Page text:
Other Comments:
I was in the Infantry For 17 years and went to the Artillery as a 13F40
and made 1SG. Two tours in Viet Nam.
Mac- V Team 99 '' 25 th ARVN Recon

operations (ones I Know of). Ben Luc, Luong- Hoa, Duc. - Hoa, Chi,Tan My, Tay Ninh, Doc Hoa 3d Corp , Chu Chi, and Dong Ha (DMZ) Quang Tri
Laos Border, Rubber Plantation
Hill 151 (LZ Chloe)

23d Americal E Co. 2d Bn 1st Inf. 196th LIB. / 11th LIB DMZ to Da Nang
EOD School 23d Americal Div. 120 hours
Vietnamese language School Ft Bliss TX.
First Sergeant School Ft Bliss TX. Class 5-83


I have had a very Good Life. (Not done yet). The Best of my Life was being Military
working with good Troopers and having good Leadership that
maded me Strong. People I will never forget.
I Salute you and say ''Thank you. Job well DONE.
   

 Enlisted/Officer Basic Training
  1964, 4th Battalion, 2nd Training Brigade (Fort Gordon, GA), B/41
  1964, 8th Battalion, 2nd Training Brigade (Fort Gordon, GA)
 Unit Assignments
3rd Army30th Infantry Regiment1st Battalion, 48th Infantry (DLI-SC) Vietnamese Language Course, Fort Bliss, Tx
Military Assistance Command Vietnam MACV11th Infantry Regiment1st Brigade, 5th Infantry Division (Mech)82nd Airborne Division
1st Battalion, 508th Airborne Battalion Combat Team11th Infantry Brigade (Light)23rd Infantry Division (Americal)23rd Infantry Division (Americal) Division Artillery
2nd Battalion, 1st Infantry RegimentEOD School 23rd Infantry Division, Vietnam196th Infantry Brigade (Light) 1st (Tiger) Brigade, 2nd Armored Division
1st Battalion, 50th Infantry 1st Battalion, 15th Infantry RegimentU.S. Army1st Battalion, 28th Infantry Regiment
HHC, 1st Infantry Division (Forward)2nd Battalion, 81st Field Artillery Regiment1st Brigade, 8th Infantry Division1st Battalion, 5th Field Artillery Regiment
1st Battalion, 7th Field Artillery Regiment3rd Battalion, 6th Field Artillery RegimentFirst Sergeant Course, Fort Bliss, TX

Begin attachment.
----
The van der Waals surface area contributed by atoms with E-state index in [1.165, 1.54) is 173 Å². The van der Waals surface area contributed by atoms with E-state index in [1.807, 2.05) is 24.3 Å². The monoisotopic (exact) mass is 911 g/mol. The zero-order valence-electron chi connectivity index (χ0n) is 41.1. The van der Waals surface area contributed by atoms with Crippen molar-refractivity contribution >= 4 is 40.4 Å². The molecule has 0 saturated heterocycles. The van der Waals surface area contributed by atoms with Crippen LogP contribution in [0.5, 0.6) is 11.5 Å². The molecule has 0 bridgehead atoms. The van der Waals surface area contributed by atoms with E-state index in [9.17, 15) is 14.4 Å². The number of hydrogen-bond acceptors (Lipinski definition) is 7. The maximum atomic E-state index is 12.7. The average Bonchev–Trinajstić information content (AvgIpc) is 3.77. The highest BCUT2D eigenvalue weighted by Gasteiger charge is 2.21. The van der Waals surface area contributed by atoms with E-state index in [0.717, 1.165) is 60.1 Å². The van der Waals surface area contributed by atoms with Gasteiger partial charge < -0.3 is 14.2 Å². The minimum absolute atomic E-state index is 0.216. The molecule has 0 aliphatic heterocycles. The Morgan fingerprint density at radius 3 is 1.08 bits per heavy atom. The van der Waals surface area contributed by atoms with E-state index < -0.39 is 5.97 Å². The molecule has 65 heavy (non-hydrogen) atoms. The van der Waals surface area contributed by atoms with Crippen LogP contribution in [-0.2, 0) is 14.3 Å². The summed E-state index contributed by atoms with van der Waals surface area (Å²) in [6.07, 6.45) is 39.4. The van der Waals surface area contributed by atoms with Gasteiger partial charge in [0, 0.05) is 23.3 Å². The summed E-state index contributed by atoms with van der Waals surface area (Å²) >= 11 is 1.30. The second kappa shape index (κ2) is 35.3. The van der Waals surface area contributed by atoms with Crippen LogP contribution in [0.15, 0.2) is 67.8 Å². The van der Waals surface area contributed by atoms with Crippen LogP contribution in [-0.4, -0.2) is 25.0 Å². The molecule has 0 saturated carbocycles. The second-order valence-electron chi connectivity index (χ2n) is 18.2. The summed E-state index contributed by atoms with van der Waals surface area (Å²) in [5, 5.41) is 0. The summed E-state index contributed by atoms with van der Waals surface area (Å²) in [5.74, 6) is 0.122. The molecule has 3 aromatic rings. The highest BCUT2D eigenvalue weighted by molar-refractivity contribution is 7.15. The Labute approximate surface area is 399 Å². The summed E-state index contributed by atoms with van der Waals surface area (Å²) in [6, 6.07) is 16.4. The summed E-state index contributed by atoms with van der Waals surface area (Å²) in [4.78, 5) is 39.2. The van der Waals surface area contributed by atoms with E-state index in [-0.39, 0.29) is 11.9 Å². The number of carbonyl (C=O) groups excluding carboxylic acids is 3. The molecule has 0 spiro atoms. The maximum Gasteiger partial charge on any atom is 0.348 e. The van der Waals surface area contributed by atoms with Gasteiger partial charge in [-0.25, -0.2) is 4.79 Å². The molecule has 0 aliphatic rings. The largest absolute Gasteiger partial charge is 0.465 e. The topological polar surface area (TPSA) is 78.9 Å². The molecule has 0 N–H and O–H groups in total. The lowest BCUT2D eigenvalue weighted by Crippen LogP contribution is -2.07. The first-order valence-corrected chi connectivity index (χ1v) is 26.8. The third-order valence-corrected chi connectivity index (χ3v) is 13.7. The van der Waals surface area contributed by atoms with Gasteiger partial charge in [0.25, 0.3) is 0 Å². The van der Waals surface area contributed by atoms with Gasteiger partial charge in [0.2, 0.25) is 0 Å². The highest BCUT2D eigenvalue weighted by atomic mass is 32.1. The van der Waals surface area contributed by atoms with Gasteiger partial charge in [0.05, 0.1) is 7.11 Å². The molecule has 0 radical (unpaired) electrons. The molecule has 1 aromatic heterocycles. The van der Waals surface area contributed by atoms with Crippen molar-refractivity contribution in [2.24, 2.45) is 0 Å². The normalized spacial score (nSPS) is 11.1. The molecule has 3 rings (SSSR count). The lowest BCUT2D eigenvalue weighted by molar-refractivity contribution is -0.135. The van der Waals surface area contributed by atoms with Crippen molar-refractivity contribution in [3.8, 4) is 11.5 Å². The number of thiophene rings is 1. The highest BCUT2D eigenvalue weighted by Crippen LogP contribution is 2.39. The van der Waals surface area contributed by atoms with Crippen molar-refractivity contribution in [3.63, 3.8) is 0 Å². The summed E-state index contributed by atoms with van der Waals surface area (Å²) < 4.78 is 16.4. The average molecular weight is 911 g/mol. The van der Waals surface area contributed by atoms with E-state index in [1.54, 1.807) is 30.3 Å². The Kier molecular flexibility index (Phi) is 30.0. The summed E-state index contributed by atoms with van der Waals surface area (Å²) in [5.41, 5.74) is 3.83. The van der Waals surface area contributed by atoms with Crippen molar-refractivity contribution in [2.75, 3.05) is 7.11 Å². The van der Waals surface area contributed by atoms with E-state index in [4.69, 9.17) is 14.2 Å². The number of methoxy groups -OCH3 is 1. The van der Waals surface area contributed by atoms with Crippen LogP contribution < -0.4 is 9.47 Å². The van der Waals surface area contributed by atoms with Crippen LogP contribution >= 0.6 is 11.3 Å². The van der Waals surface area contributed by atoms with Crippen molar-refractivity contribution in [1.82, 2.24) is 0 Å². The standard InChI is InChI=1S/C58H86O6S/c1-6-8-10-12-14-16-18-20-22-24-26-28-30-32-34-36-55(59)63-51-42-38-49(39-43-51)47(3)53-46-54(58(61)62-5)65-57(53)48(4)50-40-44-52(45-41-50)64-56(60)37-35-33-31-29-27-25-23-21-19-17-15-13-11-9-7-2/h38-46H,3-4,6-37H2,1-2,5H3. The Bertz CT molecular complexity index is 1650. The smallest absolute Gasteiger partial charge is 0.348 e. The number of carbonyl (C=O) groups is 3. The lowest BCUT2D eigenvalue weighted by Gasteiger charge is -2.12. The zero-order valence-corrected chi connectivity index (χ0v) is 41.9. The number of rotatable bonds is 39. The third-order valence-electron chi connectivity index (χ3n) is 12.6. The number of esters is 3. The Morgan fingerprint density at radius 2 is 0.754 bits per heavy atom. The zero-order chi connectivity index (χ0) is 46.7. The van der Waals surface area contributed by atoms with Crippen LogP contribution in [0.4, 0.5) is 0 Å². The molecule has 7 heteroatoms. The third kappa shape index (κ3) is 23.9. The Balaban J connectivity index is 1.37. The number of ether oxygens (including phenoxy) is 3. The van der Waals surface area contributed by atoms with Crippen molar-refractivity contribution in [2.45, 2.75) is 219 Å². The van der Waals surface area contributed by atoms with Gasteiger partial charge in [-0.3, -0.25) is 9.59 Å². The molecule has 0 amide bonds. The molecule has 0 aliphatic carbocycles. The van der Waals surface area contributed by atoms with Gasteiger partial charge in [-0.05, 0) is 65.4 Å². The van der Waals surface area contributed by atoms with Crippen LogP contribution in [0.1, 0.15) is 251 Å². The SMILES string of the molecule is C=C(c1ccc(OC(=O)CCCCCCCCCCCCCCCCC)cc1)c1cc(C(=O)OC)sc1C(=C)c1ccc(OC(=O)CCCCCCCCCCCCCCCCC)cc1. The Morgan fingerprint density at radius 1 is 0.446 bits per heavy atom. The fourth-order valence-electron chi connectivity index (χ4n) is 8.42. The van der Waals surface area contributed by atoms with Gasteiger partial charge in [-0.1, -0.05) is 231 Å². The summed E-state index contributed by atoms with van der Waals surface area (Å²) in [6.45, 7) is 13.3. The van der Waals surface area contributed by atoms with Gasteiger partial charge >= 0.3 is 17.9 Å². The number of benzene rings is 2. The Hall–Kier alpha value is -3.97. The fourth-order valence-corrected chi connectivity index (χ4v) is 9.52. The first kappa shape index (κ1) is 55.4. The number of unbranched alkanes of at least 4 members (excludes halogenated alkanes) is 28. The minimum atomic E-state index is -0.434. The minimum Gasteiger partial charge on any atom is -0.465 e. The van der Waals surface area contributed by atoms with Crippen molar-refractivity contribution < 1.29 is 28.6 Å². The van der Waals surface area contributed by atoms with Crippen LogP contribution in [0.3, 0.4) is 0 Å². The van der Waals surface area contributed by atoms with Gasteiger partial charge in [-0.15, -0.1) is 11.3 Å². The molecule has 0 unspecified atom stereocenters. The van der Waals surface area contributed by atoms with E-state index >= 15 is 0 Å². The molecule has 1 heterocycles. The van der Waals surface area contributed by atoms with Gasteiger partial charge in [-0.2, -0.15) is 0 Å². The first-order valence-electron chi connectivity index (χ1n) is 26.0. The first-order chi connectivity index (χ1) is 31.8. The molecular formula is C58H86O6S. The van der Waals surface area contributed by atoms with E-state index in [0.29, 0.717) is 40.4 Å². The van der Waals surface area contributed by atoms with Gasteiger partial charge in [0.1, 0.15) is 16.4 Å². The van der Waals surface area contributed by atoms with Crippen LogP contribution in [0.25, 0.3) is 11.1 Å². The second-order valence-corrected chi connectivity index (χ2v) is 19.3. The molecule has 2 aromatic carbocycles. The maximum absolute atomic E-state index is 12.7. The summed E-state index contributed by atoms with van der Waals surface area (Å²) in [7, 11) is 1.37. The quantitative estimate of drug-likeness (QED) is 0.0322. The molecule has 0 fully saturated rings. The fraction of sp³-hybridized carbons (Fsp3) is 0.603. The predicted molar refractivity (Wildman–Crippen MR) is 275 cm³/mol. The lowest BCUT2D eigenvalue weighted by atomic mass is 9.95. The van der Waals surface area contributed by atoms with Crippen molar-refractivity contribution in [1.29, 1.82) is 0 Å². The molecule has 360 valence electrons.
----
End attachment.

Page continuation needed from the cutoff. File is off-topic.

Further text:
1964-1964, 112.10, 3rd Army
  1964-1966, 112.6, 4th Battalion, 30th Infantry Regiment/A Company
  1966-1967, 11C20, 1st Battalion, 48th Infantry /A Company
  1968-1968, 11C20, (DLI-SC) Vietnamese Language Course, Fort Bliss, Tx
  1968-1969, 11C20, MACV Advisory Team 99
  1969-1970, 11C20, 2nd Battalion, 11th Infantry Regiment/A Company
  1969-1970, 11C20, 1st Brigade, 5th Infantry Division (Mech)
  1970-1970, 11H10, 82nd Airborne Division/HHC
  1970-1970, 11C20, 1st Battalion, 508th Airborne Battalion Combat Team
  1970-1971, 11C20, 11th Infantry Brigade (Light)/HHC
  1970-1971, 11C20, 23rd Infantry Division (Americal)
  1970-1971, 11C10, 23rd Infantry Division (Americal) Division Artillery
  1971-1971, 2nd Battalion, 1st Infantry Regiment
  1971-1971, 13Z, EOD School 23rd Infantry Division, Vietnam
  1971-1972, 11C20, 196th Infantry Brigade (Light) /HHC
  1972-1974, 11C20, 1st (Tiger) Brigade, 2nd Armored Division
  1972-1974, 11C20, 1st Battalion, 50th Infantry
  1974-1977, 11C20, 1st Battalion, 15th Infantry Regiment/Combat Support Company
  1975-1975, Army Station Commander Recruiting Course
  1977-1978, 11C20, 1st Battalion, 28th Infantry Regiment
  1978-1979, 13F10, HHC, 1st Infantry Division (Forward)
  1980-1981, 13F10, 2nd Battalion, 81st Field Artillery Regiment/HHB
  1980-1981, 13F10, 2nd Battalion, 81st Field Artillery Regiment/Service Battery
  1980-1981, 13F10, 1st Brigade, 8th Infantry Division
  1981-1982, 13F10, 1st Battalion, 5th Field Artillery Regiment/HHB
  1981-1982, 13F10, 1st Battalion, 7th Field Artillery Regiment
  1982-1982, 13F10, 3rd Battalion, 6th Field Artillery Regiment/HHB
  1982-1982, 13Z, First Sergeant Course, Fort Bliss, TX
  1982-1983, 13Z, 3rd Battalion, 6th Field Artillery Regiment/Service Battery
  1983-1984, 11Z, 3rd Battalion, 6th Field Artillery Regiment/HHB
 Combat and Non-Combat Operations
  1968-1968 Vietnam War/Counteroffensive Phase V Campaign (1968)
  1968-1969 Vietnam War/Counteroffensive Phase VI Campaign (1968-69)
  1969-1969 Vietnam War/Tet 69 Counteroffensive Campaign
  1969-1969 Vietnam War/Summer-Fall 1969 Campaign
  1969-1969 Vietnam War/Winter-Spring 1970 Campaign